This browser is not actively supported anymore. For the best passle experience, we strongly recommend you upgrade your browser.
| 3 minutes read

German Supply Chain Due Diligence Act: Authority publishes questionnaire on reporting obligations

The new German Supply Chain Due Diligence Act (“Supply Chain Act”, “Act”) will enter into force in January 2023, and many German and foreign in-scope companies have been (and still are) preparing intensively and with a lot of effort for the new, far-reaching due diligence obligations (read more here). The Act leads to practical challenges and many of its provisions leave considerable room for interpretation. In-scope companies have therefore been eagerly awaiting guidance from the competent enforcement authority, the Federal Office for Economic Affairs and Export Control (BAFA). After FAQs (available in English here) and first guidelines on risk analyses as part of the companies’ risk management duties (read more here), BAFA has now published the questionnaire with whose submission companies will comply with their reporting obligations imposed under section 10 para. 2 of the Supply Chain Act (available in German here, the BAFA is currently working on translations). Based on the questionnaire, the answers are automatically used to create a report that can then be submitted to BAFA.

Background to the reporting obligation

The Supply Chain Act requires all in-scope companies to annually publish a report on their compliance with the Act’s due diligence requirements. Companies must submit this report to BAFA (and make it publicly available free of charge on the company’s website) no later than four months after the fiscal year’s end. The reports must be publicly available for a period of seven years. BAFA examines the submitted reports and may demand subsequent improvements and impose fines. Starting in January 2023, an electronic portal for the reports will be available at the BAFA. According to BAFA, more detailed information will be made available soon.

The questionnaire

The questionnaire contains both mandatory questions and questions that may be answered on a voluntary basis. The questions are open, closed or multiple choice. On a positive note, the questionnaire includes a glossary defining specific terms used in the questions.

Companies fulfil their reporting obligation under the Act by answering the questionnaire completely and truthfully and publishing the report generated from it on the company's website. Against this background, the questionnaire concerns the following aspects:

  • Whether and, if so, which human rights and environmental risks or violations of a due diligence obligation the company has identified.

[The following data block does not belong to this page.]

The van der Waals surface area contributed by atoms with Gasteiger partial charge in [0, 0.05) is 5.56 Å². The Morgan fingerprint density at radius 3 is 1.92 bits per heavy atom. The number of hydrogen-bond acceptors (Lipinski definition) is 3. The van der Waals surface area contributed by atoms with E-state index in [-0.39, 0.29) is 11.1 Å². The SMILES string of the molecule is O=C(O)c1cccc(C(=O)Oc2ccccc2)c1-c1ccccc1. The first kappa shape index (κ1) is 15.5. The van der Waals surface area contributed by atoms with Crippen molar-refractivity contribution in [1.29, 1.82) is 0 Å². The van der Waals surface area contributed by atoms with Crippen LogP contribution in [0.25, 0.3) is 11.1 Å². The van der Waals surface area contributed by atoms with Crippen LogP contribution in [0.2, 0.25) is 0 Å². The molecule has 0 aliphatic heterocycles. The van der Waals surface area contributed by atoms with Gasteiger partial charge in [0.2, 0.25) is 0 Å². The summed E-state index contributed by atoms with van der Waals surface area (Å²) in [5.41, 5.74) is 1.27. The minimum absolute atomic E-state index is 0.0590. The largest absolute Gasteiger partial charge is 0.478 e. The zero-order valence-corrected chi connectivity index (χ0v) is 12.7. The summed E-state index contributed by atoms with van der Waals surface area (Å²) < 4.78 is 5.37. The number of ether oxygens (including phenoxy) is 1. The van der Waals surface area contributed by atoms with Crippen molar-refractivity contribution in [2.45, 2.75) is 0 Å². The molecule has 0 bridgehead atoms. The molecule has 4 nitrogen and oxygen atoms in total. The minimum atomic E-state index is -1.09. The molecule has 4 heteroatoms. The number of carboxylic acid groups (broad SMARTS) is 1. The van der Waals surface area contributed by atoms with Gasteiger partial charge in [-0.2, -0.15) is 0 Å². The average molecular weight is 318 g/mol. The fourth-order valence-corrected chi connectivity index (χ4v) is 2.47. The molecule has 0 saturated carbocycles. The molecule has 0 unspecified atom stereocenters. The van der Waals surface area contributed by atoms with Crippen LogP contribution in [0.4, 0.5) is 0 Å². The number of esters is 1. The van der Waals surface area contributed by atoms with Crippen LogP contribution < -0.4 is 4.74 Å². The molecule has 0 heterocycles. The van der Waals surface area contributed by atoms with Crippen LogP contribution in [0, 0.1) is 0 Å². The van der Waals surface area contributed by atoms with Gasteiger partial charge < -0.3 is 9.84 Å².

• What the company has done with respect to its duties under the Act.
  • How the company evaluates the measures’ impact and effectiveness.
  • What conclusions the company draws from the evaluation for future measures.

Exemptions from the reporting obligation

Yet, the questionnaire’s preamble clarifies that the company is not obliged to divulge trade and business secrets in the report and may thus omit such information. On the other side, BAFA points out that an important aspect of whether a company will be examined more intensively will be the plausibility of the submitted report.

The preamble further states that the company may refuse to answer questions if the answer would expose oneself or one of the relatives referred to in Section 52 (1) of the Code of Criminal Procedure (Strafprozessordnung) to the risk of criminal prosecution or proceedings under the Administrative Offences Act (Ordnungswidrigkeitengesetz). If due to this reason only limited information is provided in the report with respect to mandatory questions the possibility exists to confirm this via a checkbox when submitting the report. Following this explicit confirmation, the report can be submitted even if the mandatory information is missing. It is expected that companies will face many challenges and legal questions in this regard.

What’s next?

For the affected companies the questionnaire’s publication is another step towards more clarity concerning the Supply Chain Act’s implementation into practice. The questionnaire allows them to check whether they are sufficiently prepared to fulfil the new obligations, in particular, to what extent they already have all the necessary information at hand or whether further preparatory measures are required. Nonetheless, many questions remain. Also, companies are awaiting the BAFA’s publication of further guidelines it is currently working on (regarding, inter alia, the principle of proportionality and complaint procedures). Watch this space!


business and human rights, business & human rights, disclosure & reporting, germany, blog posts